New entity will replace IMU and CORI this month

by | 2 Jun, 2016 | News

Operations in the name of the Irish Missionary Union (IMU) and in the name of the Conference of Religious of lreland (CORI) will cease in mid-June and a new entity, AMRI, will take on the services of both organisations. AMRI is the Association of Missionaries and Religious of Ireland.  The bringing together of these two bodies, the IMU and CORI, has been a matter which has been in the planning and discussion stages for a year or more. This new  organisation AMRI is seen as a means of streamlining the resources that the two separate bodies hold.

The IMU have published their last newsletter and in this issue Father Hugh MacMahon SSC, Executive Secretary, recalls the the history of the IMU which began in 1970 as an effort to meet the already changing needs of Irish missionaries. There were over 7,000 Irish missionaries then, now there are 1,500 and most of them are over sixty.

Father MacMahon writes, “In 1970 the focus of mission was still traditional Ad Gentes, ‘to the peoples of the world’. This was a wish to help people in countries where the Church was still young to advance in their search for God and meaning, a yearning that was embedded in their culture from times immemorial. It meant offering them the words and example of Christ as a fulfilment, not the denial, of what their ancestor intuited. Inevitably the missionaries got involved in meeting the people’s immediate needs, seeking social justice and showing concern for the environment. In practice this was done through establishing parish communities, schools and hospitals.

“Through this close contact with people, the missionaries discovered that they themselves had much to learn about humanity, religion and spirituality. They benefited personally from the encounter but often had difficulty in bringing this enrichment back to their home Church.”

Father MacMahon goes on to say, “The challenge today is no longer the easy-to-grasp goals of saving souls from darkness, or solving pressing injustices and material needs. Such tasks, and the building of churches and welfare institutes, have been passed on to others.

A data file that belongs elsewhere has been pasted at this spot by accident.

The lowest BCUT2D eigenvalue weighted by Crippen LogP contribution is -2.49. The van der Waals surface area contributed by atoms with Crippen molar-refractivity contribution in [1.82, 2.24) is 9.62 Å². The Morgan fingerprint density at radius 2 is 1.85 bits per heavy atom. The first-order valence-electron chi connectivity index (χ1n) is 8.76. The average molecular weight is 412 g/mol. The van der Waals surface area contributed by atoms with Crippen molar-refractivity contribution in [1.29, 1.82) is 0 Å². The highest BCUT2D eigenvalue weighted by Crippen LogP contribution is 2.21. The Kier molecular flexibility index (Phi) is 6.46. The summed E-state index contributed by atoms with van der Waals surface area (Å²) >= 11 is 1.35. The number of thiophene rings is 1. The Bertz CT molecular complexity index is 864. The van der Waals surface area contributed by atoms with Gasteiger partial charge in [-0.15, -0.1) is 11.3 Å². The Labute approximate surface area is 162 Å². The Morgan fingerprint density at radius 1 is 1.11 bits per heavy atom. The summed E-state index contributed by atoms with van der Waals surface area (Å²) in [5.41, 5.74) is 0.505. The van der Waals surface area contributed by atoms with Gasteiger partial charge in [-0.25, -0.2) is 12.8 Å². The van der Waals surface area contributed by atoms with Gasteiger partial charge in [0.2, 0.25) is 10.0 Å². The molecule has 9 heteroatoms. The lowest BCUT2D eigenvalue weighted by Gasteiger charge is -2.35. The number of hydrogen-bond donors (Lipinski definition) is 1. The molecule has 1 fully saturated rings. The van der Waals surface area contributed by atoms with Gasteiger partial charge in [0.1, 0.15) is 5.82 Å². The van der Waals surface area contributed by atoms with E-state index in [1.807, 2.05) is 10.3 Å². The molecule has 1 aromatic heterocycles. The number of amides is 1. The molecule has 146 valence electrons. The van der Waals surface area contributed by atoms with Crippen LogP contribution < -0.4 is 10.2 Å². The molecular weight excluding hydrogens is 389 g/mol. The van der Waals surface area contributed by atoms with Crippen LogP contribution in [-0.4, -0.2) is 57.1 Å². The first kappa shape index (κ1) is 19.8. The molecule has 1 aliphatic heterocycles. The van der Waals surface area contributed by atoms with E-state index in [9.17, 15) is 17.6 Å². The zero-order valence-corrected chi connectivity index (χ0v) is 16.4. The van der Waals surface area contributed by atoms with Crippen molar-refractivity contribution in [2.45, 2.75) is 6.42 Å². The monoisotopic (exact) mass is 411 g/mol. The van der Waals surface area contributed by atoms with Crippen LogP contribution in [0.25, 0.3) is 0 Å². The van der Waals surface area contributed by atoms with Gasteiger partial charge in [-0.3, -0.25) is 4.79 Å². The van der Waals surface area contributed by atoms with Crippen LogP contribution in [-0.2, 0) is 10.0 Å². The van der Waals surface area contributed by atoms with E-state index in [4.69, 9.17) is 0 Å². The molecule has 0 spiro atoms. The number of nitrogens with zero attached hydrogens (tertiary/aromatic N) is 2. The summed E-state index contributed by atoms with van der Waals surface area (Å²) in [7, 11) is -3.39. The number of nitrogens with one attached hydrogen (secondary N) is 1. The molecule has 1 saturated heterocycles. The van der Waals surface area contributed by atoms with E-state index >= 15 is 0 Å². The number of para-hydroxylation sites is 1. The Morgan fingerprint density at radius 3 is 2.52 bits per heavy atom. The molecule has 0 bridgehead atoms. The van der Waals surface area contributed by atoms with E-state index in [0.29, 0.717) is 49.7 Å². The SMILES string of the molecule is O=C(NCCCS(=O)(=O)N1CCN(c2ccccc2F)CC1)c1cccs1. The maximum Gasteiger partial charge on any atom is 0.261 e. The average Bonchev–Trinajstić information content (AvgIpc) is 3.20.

“Now the challenge facing people all over the world is the secularisation and materialism of modern culture. Churches have been badly shaken by the impact and are coming to accept that the foundations on which faith was built may not have been as deep or reliable as they thought. If faith is to be renewed they have to draw on their pre-Christian roots, realising that they too are Spirit-inspired, and also learn from the experiences, both recent and ancient, of other cultures.

“This is where missionaries are needed today. It is not so much a new role as one that has been refocused and applied to a new situation. The new approach to mission has been termed Inter Gentes (‘Between the Peoples’) rather than ‘To the Peoples’ (Ad Gentes).It calls for people who are confident that Christians have a privileged insight into the ‘Way the Truth and the Life’ and, as such, can be a fresh source of hope and inspiration in the world. But they also need the skills to listen, reflect and communicate despite language and cultural differences. How they are to be prepared and coordinated is a task that the IMU passes on to AMRI, confident that the enthusiasm and energy that brought AMRI into being will find practical and forward-looking solutions.”

Father MacMahon concluded by thanking the 3,000 readers of the newsletter and inviting them to transfer their interest and support to the new entity, AMRI.





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